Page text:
Welcome! Lenkaland shares my adventures in creative photography, raising two kids, writing, living with chronic illness, raising a daughter with dyslexia, and swimming with mermaids. Hope you have a nice stay!

Product Review: The Nook

My reviews are simple.  How does the product work in my life?  I haven't researched the specs or the company goals or read other reviews.  I use the product and share my experience. I have had my Nook for two months now.  I love it.  Here's why.

But first, I have to put out there that I love books.  I love the crisp pages and the smell of a freshly cracked binding and the look of countless black words on white pages.  I save my favorite books and collect old stories, especially children's books.  I want a world where a book -book is always available and adored.

At the same time, I'm excited for the companion world of e-readers, because I see a way where they can co-exist without one replacing the other.

Our house is full of books.  Ask the kids.  They have over 100 books, easily.  At the same time, I need my ereader.  The Nook is not like a computer screen for reading. A computer screen is backlit.  An ereader uses fancy new technology to write with moveable ink on a screen.  You cannot turn it "on" to read in the dark.  I still need lighting like any other book.  What it means, though, is that the Nook doesn't cause eye-fatigue like a computer screen.  There is a little flickery shuffle when I press the button to turn a page, but I'm getting used to that.

The other big difference between a dedicated ebook reader and a computer is that reading on a computer usually requires sitting up, even with a laptop, and I love reading in bed or lying on the couch (especially when I'm exhausted).  The Nook is perfect for that.

Here is where the Nook shines for me as an accessibility device.  The Nook is light, far lighter than most hardcover releases and many of the thick novels that I like.  I was running into trouble because balancing the book upright in bed was getting more challenging.  I also have fine motor issues where I'm not supposed to hold a hand position for more than a few moments because I can damage the nerves and joints.  My recent novel-reads were stressing me out trying to balance the heavy book.  The Nook can be propped up and I turn pages with the press of a button.  Reading in bed is fun again!

Another huge advantage for me is that I can browse and buy books from home.  Again, I love my local bookstores and I visit when I can, but I have a couple of hurdles.  One is that my kiddos are young.  My boy, especially, finds it far more entertaining to pull books off of shelves than let Mom browse for a new story.  Then, some days the ideas of parking, standing while finding a book, and waiting in line to pay are just too much.  My legs tire so I get frustrated and walk out with nothing since I cannot look at everything that interests me.  The Nook has a great touch-screen feature that displays the covers of books.  By pressing on a cover, I see the summery.  I can then download a sample chapter or two. And all of my samples can follow me anywhere so I can read while water boils or at the park while the kids play.  I can purchase wirelessly.  I have purchased more new releases in the past two months that I had over the six months previously.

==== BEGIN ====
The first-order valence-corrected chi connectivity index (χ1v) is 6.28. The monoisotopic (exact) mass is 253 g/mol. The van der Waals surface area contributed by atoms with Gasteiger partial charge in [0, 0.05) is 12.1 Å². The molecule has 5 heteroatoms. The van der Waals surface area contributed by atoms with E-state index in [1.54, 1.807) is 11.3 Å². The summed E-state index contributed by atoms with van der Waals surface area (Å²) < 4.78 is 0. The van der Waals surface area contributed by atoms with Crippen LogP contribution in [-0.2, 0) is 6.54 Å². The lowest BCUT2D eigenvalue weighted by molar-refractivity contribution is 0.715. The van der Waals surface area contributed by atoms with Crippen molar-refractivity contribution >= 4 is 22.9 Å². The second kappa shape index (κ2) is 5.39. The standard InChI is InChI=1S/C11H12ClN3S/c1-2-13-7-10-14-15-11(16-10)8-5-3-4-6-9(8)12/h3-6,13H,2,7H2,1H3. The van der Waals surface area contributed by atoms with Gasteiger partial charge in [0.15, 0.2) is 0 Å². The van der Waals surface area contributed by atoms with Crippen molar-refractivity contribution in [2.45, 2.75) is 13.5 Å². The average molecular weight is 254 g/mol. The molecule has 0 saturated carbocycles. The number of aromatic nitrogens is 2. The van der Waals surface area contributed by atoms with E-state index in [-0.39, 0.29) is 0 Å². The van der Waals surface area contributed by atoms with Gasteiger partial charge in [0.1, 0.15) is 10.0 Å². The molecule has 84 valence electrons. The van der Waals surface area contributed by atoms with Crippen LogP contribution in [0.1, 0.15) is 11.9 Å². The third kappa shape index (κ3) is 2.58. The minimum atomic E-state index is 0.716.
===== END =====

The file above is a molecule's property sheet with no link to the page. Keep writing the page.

A nifty feature that I don't need but that would help readers with visual challenges is that you can change the font and size of the font on your screen very easily.  All texts can become oversize texts.

Something that I learned as an author is that the e-book market may open doors for smaller publications and niche stories.  Last summer, I posted my novel, The Goblin Queen, on Amazon's Kindle store for a bargain 1.99.  My goal was to let my friends and family download the story.  But since then others have stumbled across it and are getting to enjoy it.  I don't have to depend on the traditional publishing structure and massive distribution costs to get the story out for anyone who wants to read it.  Which I think is very cool.  Perhaps we will get to see more shared experiences by people with rare conditions, or fiction for smaller audiences, that can be 'published' without the risk of printing massive amounts of paper and accruing huge production costs.  I haven't made The Goblin Queen availble for the Nook yet, but I need to investigate how to release it on that platform.

I'm also curious how the Ipad's I-bookstore will handle epublishing, and whether authors will get to post books directly for their audience.  That's another discussion.  The Ipad isn't set for release for another few months.  Anyone have ideas how I can get ahold of one to review?  Our community needs the accessible perspective :)

So there's my first review! The Nook from an accessibility perspective.  Enjoy your reading  however you like- books, ebooks, magazines, blogs, whatever.  Enjoy the story!

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